1966 12 Hours of Sebring – Page Two
In addition to all those Fords and the afore mentioned Ferraris there were two new Chaparral 2Ds from 1965 winner Jim Hall’s stable. Those cars were closed coupes and entered in the prototype class. Unfortunately for Chevy and Chaparral fans the cars were handling poorly during practice and one was leaking oil badly. All of this was worrisome to Jim Hall and Hap Sharp and both showed a lot of pessimism about repeating their win from the previous year. Also in the mix was a large contingent from factory Porsche and cars from Alfa-Romeo, Matra and a host of British iron from MG, Triumph and Lotus.
During Thursday’s practice session Ferrari fans were excited to see that the only car to break the three-minute barrier was the factory Ferrari 330 P3 of Mike Parkes and Bob Bondurant with a time of 2 minutes, 56.6 seconds.
However, during the last practice on Friday the “Big Brute” Fords unleashed all their horses and literally blew away the lap records with a time of 2 minutes, 45.6 seconds for Dan Gurney in his Shelby American Ford Mk. II, 2 minutes, 54.6 seconds for Graham Hill in his Alan Mann Ford GT40 and the Walt Hansgen/Ken Miles Ford GT40 Mk. II came in with a time of 2 minutes, 58 seconds.
Added to Friday’s schedule of events was the first ever Sports Car Club of America (SCCA) Trans-American Sedan Championship known more commonly today as the Trans-Am. This series was originally derived from SCCA’s A-Production class and the race cars were supposed to be modified production (street) cars like Mustangs, Javelins, Dodge Challenges and so on. These cars were in the over 2-liter Trans-Am class and the under 2-liter class mostly included small European sedans like the Alfa-Romeo GTA.
In the inaugural event at Sebring in 1966 that Friday Bob Tullius came in first in the over 2-liter class driving a Dodge Dart and Jochen Rindt came in first in the under 2-liter class driving an Alfa-Romeo. Rindt also captured the overall win with his Alfa with Tullius second OA in his Dart and three more Alfas in third, fourth and fifth. It was a good day for Alfa.
The dawning of race day Saturday saw that the Sebring promoters were far better prepared to handle the expected record crowd that eventually hit around 60,000. Everyone hoped to avoid the fiasco that occurred the previous year when thousands of spectators were stuck outside the track in a monumental traffic jam that prevented some race fans from getting into the track until three hours after the 10 a.m. start.
As more and more people entered the 4,700 acre facility the dry conditions for March created a dusty haze that looked for all the world like Los Angeles smog.
This dust haze was especially bad in the spectator enclosure and clung to cars and sweaty bodies alike. On Sunday numerous race fans returning home after the race were seen stopped at gas stations trying to rinse the dust, now mud, from their legs and feet. Some even stopped at private homes along the way and paid homeowners for the privilege of using their garden hose.
The dusty conditions in the spectator area didn’t stop the residents of the “Zoo” from cranking up the traditional day-long party of food, drink, marijuana smoking, drink and more drinking. As a result a very rowdy atmosphere developed.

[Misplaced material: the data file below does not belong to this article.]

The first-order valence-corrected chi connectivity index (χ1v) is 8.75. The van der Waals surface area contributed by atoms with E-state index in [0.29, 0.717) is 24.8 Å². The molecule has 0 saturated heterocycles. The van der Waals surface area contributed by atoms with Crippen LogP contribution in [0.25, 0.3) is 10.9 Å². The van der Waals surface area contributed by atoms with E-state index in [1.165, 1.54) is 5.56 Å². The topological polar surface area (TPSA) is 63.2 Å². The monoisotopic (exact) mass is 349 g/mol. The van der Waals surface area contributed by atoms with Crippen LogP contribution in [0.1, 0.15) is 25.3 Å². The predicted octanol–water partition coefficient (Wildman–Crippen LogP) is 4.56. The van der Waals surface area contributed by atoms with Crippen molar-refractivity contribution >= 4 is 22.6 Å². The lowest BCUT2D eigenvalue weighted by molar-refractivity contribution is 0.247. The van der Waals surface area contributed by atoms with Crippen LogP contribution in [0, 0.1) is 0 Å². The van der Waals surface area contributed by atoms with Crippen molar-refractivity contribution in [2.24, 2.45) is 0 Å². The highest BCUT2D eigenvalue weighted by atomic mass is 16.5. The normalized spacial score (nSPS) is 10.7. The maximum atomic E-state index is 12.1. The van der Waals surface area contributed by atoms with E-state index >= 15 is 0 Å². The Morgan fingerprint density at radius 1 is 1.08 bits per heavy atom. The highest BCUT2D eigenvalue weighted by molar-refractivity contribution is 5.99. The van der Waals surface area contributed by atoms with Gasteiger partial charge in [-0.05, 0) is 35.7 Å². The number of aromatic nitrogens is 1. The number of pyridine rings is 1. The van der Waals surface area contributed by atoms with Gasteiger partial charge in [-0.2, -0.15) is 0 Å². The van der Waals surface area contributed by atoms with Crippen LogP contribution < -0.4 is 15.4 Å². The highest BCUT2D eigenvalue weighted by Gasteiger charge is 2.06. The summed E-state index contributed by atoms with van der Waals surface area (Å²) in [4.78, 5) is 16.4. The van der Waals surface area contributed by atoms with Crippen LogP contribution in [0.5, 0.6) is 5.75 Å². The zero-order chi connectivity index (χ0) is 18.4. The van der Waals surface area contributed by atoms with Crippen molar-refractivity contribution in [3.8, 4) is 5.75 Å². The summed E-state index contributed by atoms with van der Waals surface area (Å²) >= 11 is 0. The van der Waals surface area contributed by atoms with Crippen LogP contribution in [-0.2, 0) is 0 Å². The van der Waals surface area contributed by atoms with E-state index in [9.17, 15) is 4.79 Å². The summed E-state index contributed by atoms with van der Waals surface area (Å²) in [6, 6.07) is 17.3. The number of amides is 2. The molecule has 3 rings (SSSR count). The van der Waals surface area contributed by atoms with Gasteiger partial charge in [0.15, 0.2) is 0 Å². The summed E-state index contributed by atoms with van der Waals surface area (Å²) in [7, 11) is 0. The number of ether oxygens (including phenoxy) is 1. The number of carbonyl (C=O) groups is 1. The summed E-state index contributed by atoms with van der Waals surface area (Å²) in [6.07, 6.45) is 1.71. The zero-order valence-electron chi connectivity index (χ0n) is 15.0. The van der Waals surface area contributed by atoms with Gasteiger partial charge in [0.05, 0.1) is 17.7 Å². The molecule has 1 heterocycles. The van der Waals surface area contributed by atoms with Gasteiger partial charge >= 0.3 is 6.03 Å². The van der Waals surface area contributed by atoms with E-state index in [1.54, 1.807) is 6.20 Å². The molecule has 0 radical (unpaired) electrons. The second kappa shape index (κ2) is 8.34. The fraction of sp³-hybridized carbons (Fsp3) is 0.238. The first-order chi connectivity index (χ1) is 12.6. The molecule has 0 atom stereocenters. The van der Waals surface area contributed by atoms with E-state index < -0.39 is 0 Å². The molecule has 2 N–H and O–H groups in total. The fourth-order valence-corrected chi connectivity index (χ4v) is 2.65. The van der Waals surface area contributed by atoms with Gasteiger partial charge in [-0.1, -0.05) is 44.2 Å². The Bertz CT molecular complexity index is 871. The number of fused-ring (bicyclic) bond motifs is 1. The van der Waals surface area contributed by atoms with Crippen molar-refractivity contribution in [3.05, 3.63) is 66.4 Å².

Peter McManon, commented in the Miami News that the folks of Sebring, “…simply could not control the crowd and it resulted in an unpleasant situation. No man would take his wife or family there and ever return after seeing the gross misconduct of some spectators.” (In the words of one regular Sebring fan, “Who could forget the topless bimbos dancing on the hoods of cars.”)
When a local policeman doing security at the event was asked why he wasn’t doing anything about the behavior he said, “If we locked up everybody who was drunk there wouldn’t have been enough jails in Florida to hold them.”
John Crittenden of Competition Press and Autoweek (CP&A) magazine commented in the May 7 issue that, “This was not a picnic or county fair atmosphere, but an asylum.”
Just across the start/finish line and maybe a million miles away was the striped tent of the “Patrons Enclosure” sitting serenely in the paddock.
This is where the Palm Beach crowd in their jackets, ties, spring dresses and slacks were enjoying a leisurely breakfast with a mimosa to wash down their eggs. The lunch menu included cold bird and bottles of Yquem. (A bottle of vintage 1966 Yquem today will cost you $650.)
This oasis of civility was under the direction of Mrs. Alec Ulmann and only members and guests of the Automobile Race Club of Florida (ARCF) were allowed. The price for admittance was usually $100 per couple and for that price one could partake of good food and drink right up until the end of the race and sometimes later.
Just a few yards from the Patrons Enclosure the usual morning ritual for race day was beginning in the pit area as mechanics were doing their last minute checks and warming up engines.
Arriving in the pits early were Ferrari drivers Mike Parkes and Bob Bondurant. They looked well-rested and refreshed and less haggard than some of the other drivers walking around. It might have had something to do with the fact that Alitalia Airlines gave both of them full access to the company trailer behind the pits where they could rest, get a refreshing shower and some nourishment.